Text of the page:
Is the bulletproof diet actually healthy
The Bulletproof Diet Review: Does It Work For Weight Loss?
Note that the bulletproof diet has several drawbacks.
The Bulletproof Diet is believed to be based on solid science, but the results on which it relies are of poor quality and inapplicable to most people.
For example, Asprey cites sloppy data claiming that cereal grains contribute to nutrient deficiencies and that the fiber in brown rice prevents protein digestion (17).
However, cereal grains are often fortified with many important nutrients, and their consumption increases, not decreases, your intake of important nutrients (18).
And although fiber from plant-based foods such as rice is known to reduce the digestibility of some nutrients, the effect is rather small and harmless as long as you eat a balanced diet (19).
Asprey also offers simplified diet and human physiology views that suggest people shouldn't consume fruit regularly because it contains sugar or all dairy products - except ghee - promote inflammation and disease.]
In fact, eating fruits has been linked to weight loss, and dairy products have been shown to be anti-inflammatory (20, 21, 22).
The bulletproof diet can get expensive.
Asprey recommends organic products and grass-fed meats as these are more nutritious and contain less pesticide residue than their traditional counterparts.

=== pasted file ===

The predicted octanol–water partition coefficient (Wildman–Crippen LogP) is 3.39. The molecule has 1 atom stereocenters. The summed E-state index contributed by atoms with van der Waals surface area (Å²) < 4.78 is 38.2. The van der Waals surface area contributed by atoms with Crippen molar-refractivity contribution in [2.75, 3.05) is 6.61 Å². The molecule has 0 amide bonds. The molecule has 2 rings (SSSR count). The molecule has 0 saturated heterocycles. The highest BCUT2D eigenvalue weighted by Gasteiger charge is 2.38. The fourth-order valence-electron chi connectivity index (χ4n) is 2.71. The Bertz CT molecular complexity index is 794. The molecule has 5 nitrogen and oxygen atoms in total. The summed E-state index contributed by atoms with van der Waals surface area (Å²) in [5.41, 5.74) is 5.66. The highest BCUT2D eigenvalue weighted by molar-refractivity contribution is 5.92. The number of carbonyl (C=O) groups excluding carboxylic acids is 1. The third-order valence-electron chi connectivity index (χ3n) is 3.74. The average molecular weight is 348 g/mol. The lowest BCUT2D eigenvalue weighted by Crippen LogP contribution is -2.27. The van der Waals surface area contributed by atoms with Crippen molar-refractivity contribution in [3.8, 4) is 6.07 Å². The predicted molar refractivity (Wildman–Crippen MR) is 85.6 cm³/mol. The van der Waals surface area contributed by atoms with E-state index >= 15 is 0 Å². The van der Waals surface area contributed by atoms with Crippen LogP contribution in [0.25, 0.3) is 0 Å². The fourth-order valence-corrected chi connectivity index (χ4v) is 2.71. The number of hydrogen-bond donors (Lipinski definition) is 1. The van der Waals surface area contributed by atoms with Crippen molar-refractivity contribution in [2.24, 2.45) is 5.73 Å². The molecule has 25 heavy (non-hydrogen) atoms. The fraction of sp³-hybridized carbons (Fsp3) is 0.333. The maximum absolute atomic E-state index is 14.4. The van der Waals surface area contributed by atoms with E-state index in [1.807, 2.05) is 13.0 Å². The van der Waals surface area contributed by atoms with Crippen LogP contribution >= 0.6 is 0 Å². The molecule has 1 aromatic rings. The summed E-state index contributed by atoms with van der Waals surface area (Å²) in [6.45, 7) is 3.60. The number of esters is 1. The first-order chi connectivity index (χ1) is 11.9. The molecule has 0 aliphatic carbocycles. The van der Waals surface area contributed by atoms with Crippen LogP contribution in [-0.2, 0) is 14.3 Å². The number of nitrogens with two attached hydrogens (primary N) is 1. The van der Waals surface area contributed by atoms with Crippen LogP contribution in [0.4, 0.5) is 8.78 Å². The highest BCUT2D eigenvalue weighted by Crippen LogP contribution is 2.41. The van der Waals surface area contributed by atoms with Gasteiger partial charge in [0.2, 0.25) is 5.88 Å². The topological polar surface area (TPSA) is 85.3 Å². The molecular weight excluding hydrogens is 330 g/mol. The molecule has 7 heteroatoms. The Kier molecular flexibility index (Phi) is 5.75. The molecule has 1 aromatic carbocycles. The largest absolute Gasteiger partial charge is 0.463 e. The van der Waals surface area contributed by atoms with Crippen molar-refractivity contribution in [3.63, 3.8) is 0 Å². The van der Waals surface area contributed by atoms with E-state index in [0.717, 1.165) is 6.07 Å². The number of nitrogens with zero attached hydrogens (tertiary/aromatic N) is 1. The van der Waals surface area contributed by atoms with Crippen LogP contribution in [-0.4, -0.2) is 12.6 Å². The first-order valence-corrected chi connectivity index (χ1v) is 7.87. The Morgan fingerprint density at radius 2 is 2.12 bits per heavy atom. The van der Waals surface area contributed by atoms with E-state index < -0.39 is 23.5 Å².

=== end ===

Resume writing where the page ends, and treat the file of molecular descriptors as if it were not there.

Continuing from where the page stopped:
However, because these items are much more expensive than their traditional parts, not everyone may be able to afford them.
Although organically grown products tend to have fewer pesticide residues and possibly higher levels of certain minerals and antioxidants than conventionally grown products, the differences are likely to be insignificant in terms of actual health benefits (23, 24), 25, 26).
The diet also recommends frozen or fresh vegetables over the often cheaper and more convenient canned vegetables, although there are no real health benefits (27).
The bulletproof line of branded products make this diet even more expensive.
Many of the items in Asprey's food line that are classified as bulletproof are its own branded products.
It is highly doubtful that any person or company would claim that buying their expensive products would make their diet more successful (28).
Asprey's constant categorization of food as "toxic" or "bulletproof" can lead people to have unhealthy relationships with food.
Consequently, this can lead to an unhealthy obsession with eating so-called healthy foods called orthorexia nervosa.
One study found that a strict all-or-nothing approach to dieting is linked to overeating and weight gain (29).
Another study found that strict dieting was linked to symptoms of an eating disorder and anxiety (30).
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